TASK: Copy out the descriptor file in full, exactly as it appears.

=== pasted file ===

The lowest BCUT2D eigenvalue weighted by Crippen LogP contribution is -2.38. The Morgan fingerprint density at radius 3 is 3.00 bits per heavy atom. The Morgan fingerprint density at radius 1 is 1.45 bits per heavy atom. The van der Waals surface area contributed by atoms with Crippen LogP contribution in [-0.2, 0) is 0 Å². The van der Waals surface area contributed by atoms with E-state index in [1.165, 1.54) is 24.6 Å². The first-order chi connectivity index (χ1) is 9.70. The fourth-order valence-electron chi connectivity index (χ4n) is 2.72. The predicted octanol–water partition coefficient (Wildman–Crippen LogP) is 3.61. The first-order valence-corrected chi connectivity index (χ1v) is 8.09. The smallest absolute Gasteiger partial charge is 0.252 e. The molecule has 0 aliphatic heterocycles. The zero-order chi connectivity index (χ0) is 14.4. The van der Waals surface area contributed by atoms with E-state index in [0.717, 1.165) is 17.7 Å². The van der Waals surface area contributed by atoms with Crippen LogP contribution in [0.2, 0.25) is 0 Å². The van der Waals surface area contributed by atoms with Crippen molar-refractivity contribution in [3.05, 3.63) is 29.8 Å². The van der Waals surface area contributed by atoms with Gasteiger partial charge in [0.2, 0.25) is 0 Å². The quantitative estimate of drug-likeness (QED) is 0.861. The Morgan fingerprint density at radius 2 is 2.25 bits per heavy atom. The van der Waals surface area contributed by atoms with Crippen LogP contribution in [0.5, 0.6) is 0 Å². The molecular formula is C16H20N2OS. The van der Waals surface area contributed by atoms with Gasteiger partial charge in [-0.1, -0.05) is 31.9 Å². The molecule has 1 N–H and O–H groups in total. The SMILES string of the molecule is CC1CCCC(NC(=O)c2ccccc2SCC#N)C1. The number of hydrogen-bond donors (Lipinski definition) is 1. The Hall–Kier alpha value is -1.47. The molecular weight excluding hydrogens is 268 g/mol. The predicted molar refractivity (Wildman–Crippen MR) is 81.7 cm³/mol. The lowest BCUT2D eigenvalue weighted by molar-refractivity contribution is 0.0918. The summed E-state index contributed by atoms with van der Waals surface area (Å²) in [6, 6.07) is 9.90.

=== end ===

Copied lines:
The lowest BCUT2D eigenvalue weighted by Crippen LogP contribution is -2.38. The Morgan fingerprint density at radius 3 is 3.00 bits per heavy atom. The Morgan fingerprint density at radius 1 is 1.45 bits per heavy atom. The van der Waals surface area contributed by atoms with Crippen LogP contribution in [-0.2, 0) is 0 Å². The van der Waals surface area contributed by atoms with E-state index in [1.165, 1.54) is 24.6 Å². The first-order chi connectivity index (χ1) is 9.70. The fourth-order valence-electron chi connectivity index (χ4n) is 2.72. The predicted octanol–water partition coefficient (Wildman–Crippen LogP) is 3.61. The first-order valence-corrected chi connectivity index (χ1v) is 8.09. The smallest absolute Gasteiger partial charge is 0.252 e. The molecule has 0 aliphatic heterocycles. The zero-order chi connectivity index (χ0) is 14.4. The van der Waals surface area contributed by atoms with E-state index in [0.717, 1.165) is 17.7 Å². The van der Waals surface area contributed by atoms with Crippen LogP contribution in [0.2, 0.25) is 0 Å². The van der Waals surface area contributed by atoms with Crippen molar-refractivity contribution in [3.05, 3.63) is 29.8 Å². The van der Waals surface area contributed by atoms with Gasteiger partial charge in [0.2, 0.25) is 0 Å². The quantitative estimate of drug-likeness (QED) is 0.861. The Morgan fingerprint density at radius 2 is 2.25 bits per heavy atom. The van der Waals surface area contributed by atoms with Crippen LogP contribution in [0.5, 0.6) is 0 Å². The molecular formula is C16H20N2OS. The van der Waals surface area contributed by atoms with Gasteiger partial charge in [-0.1, -0.05) is 31.9 Å². The molecule has 1 N–H and O–H groups in total. The SMILES string of the molecule is CC1CCCC(NC(=O)c2ccccc2SCC#N)C1. The number of hydrogen-bond donors (Lipinski definition) is 1. The Hall–Kier alpha value is -1.47. The molecular weight excluding hydrogens is 268 g/mol. The predicted molar refractivity (Wildman–Crippen MR) is 81.7 cm³/mol. The lowest BCUT2D eigenvalue weighted by molar-refractivity contribution is 0.0918. The summed E-state index contributed by atoms with van der Waals surface area (Å²) in [6, 6.07) is 9.90.